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Intel eyes 500-MHz chips

The chip giant plans to move quickly to 0.18-micron technology to pack more processing power into less chip real estate.

In a break with past practice, Intel plans to move quickly to manufacturing technology that will allow it to pack more processing power into less chip real estate, eyeing 500-MHz chips next year, Intel CEO Craig Barrett said today.

Processor technology generations, which used to last two to three years, will start to get shorter as companies try to devise ways to save on research and development costs, Barrett said at a meeting for Intel analysts this morning in New York. This likely will mean a more rapid transition to advanced processors than seen in the past, at least for high-end machines.

It also means semiconductor companies will have to find ways to minimize products' abrupt shifts from mass-market usage to steep decline, Barrett added.

To moderate these swings, processor makers are going to have to adjust their manufacturing techniques. One solution is moving more quickly to the next generation of chips, which would cut down on the cost of an ongoing changeover.

Intel is in fact already making such a shift, he noted. Processors made under the next-generation 0.18-micron manufacturing technology will appear by midyear next year, faster than was stated on earlier product calendars. The company now is moving from the older 0.35-micron production to the 0.25-micron process.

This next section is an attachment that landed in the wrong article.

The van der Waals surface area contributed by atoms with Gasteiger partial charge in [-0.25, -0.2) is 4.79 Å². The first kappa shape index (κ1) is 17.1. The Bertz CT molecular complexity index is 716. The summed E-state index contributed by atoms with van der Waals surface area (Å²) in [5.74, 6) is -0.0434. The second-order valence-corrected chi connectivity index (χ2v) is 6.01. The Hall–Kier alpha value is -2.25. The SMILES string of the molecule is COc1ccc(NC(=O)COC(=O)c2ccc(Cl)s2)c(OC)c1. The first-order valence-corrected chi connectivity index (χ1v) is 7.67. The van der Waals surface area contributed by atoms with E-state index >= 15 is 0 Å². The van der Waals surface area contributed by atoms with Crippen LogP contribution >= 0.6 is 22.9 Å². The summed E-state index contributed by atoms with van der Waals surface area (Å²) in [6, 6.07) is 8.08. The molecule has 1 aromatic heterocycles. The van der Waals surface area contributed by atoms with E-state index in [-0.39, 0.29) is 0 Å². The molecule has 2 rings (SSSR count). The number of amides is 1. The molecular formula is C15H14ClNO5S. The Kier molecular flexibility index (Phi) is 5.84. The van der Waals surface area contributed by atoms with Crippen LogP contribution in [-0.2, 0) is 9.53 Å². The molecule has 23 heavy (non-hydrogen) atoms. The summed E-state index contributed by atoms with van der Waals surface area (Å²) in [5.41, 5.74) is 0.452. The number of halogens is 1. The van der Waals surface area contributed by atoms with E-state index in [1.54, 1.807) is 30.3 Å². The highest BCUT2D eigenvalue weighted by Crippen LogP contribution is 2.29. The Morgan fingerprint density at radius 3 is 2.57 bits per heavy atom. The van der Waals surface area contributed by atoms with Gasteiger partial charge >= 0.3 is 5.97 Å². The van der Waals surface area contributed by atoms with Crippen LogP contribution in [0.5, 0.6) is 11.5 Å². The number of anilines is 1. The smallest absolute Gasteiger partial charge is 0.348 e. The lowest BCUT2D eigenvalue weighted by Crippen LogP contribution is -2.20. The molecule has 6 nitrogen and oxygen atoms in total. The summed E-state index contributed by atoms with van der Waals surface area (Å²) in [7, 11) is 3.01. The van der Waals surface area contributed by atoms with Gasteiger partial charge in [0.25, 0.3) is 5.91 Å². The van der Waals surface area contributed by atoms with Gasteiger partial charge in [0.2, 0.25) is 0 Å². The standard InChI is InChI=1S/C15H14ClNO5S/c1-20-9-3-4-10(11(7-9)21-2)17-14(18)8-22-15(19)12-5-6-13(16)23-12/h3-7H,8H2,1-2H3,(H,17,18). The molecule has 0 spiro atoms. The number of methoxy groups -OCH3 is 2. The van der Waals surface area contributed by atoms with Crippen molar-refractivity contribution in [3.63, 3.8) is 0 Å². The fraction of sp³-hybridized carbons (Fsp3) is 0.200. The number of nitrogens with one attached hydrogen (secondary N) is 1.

"We're looking to ramp up 0.18-micron technology in mid-1999 to minimize the amount of 0.25-micron [production technology] we have put in place," Barrett elaborated.

Basically, the smaller a production process gets, the more transistors can be packed closer together--resulting in smaller, faster chips that use less power.

While he did not identify the first products that will be manufactured according to the 0.18-micron process, the likely candidate is chips for mobile computers. Portables are often used to introduce new process technologies, Barrett pointed out, because these computers can take advantage of the lower power and smaller size of more advanced chips.

Also, mid-1999 will be in advance of the release of Merced, Intel's first 64-bit processor. Merced is primarily intended for servers and high-end workstations.

Interestingly, if the 0.18-micron process shift takes place in mid-1999 as stated, the life span of the 0.25-micron process technology as a cutting-edge technology will be relatively short. Intel released its first 0.25 chips only last September.

Barrett also used the occasion to outline Intel's short-term product plan. In the first part of 1999, Intel will release a 500-MHz processor for servers and workstations. These chips will also come with the Katmai MMX instructions, a new series of MMX processor instructions that will enhance multimedia processing.

Both features will be part of performance desktop PCs in the first half of 1999, he said.

Mobile processors, meanwhile, will graduate to 333 MHz. For Basic PCs, Intel's designation for low-cost systems, Barrett promised increased integration of high-speed "cache" memory and faster speed grades. These speed boosts will increasingly serve to cut costs on overall designs because the faster chips will be capable of running audio, video, and modem functions on software. In other words, separate chips will not be necessary, he added.

Each segment will also come with a different chipset--critical silicon that works in tandem with the main processor. The Basic PC segment, for instance, will have a chipset with higher level of feature integration. Server chipsets, meanwhile, will allow for eight-way multiprocessing. Workstation chipsets will only allow for two-way multiprocessing.

Intel is an investor in CNET: The Computer Network.